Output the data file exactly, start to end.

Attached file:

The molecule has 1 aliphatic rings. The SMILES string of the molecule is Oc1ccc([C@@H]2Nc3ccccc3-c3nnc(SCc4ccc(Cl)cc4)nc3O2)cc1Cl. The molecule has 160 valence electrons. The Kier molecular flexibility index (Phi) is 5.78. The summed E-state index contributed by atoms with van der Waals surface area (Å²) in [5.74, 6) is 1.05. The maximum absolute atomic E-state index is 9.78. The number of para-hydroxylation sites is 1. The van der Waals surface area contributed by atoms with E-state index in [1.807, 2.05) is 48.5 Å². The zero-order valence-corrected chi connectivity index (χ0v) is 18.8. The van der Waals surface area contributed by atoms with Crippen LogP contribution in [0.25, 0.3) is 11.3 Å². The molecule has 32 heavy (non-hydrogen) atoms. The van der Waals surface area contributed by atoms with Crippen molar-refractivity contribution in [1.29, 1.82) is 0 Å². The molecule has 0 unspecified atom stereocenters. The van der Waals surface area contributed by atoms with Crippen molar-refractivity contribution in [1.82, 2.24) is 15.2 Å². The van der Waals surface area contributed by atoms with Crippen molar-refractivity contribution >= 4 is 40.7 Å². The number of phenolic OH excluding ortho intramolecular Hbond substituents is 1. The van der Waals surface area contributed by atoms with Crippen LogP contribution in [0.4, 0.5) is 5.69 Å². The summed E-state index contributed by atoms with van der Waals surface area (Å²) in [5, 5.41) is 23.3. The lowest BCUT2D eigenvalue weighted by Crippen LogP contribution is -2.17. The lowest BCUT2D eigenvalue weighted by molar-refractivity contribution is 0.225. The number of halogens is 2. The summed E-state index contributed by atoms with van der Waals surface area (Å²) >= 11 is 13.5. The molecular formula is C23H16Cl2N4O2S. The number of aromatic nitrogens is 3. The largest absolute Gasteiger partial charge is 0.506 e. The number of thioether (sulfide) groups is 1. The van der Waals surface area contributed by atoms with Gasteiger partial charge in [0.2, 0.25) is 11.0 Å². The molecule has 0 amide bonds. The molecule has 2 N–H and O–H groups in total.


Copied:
The molecule has 1 aliphatic rings. The SMILES string of the molecule is Oc1ccc([C@@H]2Nc3ccccc3-c3nnc(SCc4ccc(Cl)cc4)nc3O2)cc1Cl. The molecule has 160 valence electrons. The Kier molecular flexibility index (Phi) is 5.78. The summed E-state index contributed by atoms with van der Waals surface area (Å²) in [5.74, 6) is 1.05. The maximum absolute atomic E-state index is 9.78. The number of para-hydroxylation sites is 1. The van der Waals surface area contributed by atoms with E-state index in [1.807, 2.05) is 48.5 Å². The zero-order valence-corrected chi connectivity index (χ0v) is 18.8. The van der Waals surface area contributed by atoms with Crippen LogP contribution in [0.25, 0.3) is 11.3 Å². The molecule has 32 heavy (non-hydrogen) atoms. The van der Waals surface area contributed by atoms with Crippen molar-refractivity contribution in [1.29, 1.82) is 0 Å². The molecule has 0 unspecified atom stereocenters. The van der Waals surface area contributed by atoms with Crippen molar-refractivity contribution in [1.82, 2.24) is 15.2 Å². The van der Waals surface area contributed by atoms with Crippen molar-refractivity contribution >= 4 is 40.7 Å². The number of phenolic OH excluding ortho intramolecular Hbond substituents is 1. The van der Waals surface area contributed by atoms with Crippen LogP contribution in [0.4, 0.5) is 5.69 Å². The summed E-state index contributed by atoms with van der Waals surface area (Å²) in [5, 5.41) is 23.3. The lowest BCUT2D eigenvalue weighted by Crippen LogP contribution is -2.17. The lowest BCUT2D eigenvalue weighted by molar-refractivity contribution is 0.225. The number of halogens is 2. The summed E-state index contributed by atoms with van der Waals surface area (Å²) >= 11 is 13.5. The molecular formula is C23H16Cl2N4O2S. The number of aromatic nitrogens is 3. The largest absolute Gasteiger partial charge is 0.506 e. The number of thioether (sulfide) groups is 1. The van der Waals surface area contributed by atoms with Gasteiger partial charge in [0.2, 0.25) is 11.0 Å². The molecule has 0 amide bonds. The molecule has 2 N–H and O–H groups in total.